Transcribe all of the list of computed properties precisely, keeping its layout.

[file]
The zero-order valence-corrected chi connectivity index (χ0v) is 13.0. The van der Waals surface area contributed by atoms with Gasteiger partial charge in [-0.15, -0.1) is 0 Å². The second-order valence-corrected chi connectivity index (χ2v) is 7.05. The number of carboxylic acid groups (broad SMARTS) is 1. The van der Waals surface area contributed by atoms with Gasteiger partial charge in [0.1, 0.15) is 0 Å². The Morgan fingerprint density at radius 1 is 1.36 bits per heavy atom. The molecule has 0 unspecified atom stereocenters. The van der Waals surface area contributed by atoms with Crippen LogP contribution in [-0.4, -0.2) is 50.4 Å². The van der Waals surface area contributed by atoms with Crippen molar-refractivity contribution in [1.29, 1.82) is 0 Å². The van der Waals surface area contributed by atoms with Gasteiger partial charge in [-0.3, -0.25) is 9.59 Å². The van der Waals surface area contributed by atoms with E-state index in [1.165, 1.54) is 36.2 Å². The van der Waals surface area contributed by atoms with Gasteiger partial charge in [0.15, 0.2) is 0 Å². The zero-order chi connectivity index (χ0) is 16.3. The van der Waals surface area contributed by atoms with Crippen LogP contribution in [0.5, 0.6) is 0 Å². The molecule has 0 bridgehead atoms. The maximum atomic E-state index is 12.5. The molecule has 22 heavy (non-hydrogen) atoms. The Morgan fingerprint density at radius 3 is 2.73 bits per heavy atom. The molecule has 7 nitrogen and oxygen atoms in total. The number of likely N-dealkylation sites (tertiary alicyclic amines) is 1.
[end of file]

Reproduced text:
The zero-order valence-corrected chi connectivity index (χ0v) is 13.0. The van der Waals surface area contributed by atoms with Gasteiger partial charge in [-0.15, -0.1) is 0 Å². The second-order valence-corrected chi connectivity index (χ2v) is 7.05. The number of carboxylic acid groups (broad SMARTS) is 1. The van der Waals surface area contributed by atoms with Gasteiger partial charge in [0.1, 0.15) is 0 Å². The Morgan fingerprint density at radius 1 is 1.36 bits per heavy atom. The molecule has 0 unspecified atom stereocenters. The van der Waals surface area contributed by atoms with Crippen LogP contribution in [-0.4, -0.2) is 50.4 Å². The van der Waals surface area contributed by atoms with Crippen molar-refractivity contribution in [1.29, 1.82) is 0 Å². The van der Waals surface area contributed by atoms with Gasteiger partial charge in [-0.3, -0.25) is 9.59 Å². The van der Waals surface area contributed by atoms with E-state index in [1.165, 1.54) is 36.2 Å². The van der Waals surface area contributed by atoms with Gasteiger partial charge in [0.15, 0.2) is 0 Å². The zero-order chi connectivity index (χ0) is 16.3. The van der Waals surface area contributed by atoms with Crippen LogP contribution in [0.5, 0.6) is 0 Å². The molecule has 0 bridgehead atoms. The maximum atomic E-state index is 12.5. The molecule has 22 heavy (non-hydrogen) atoms. The Morgan fingerprint density at radius 3 is 2.73 bits per heavy atom. The molecule has 7 nitrogen and oxygen atoms in total. The number of likely N-dealkylation sites (tertiary alicyclic amines) is 1.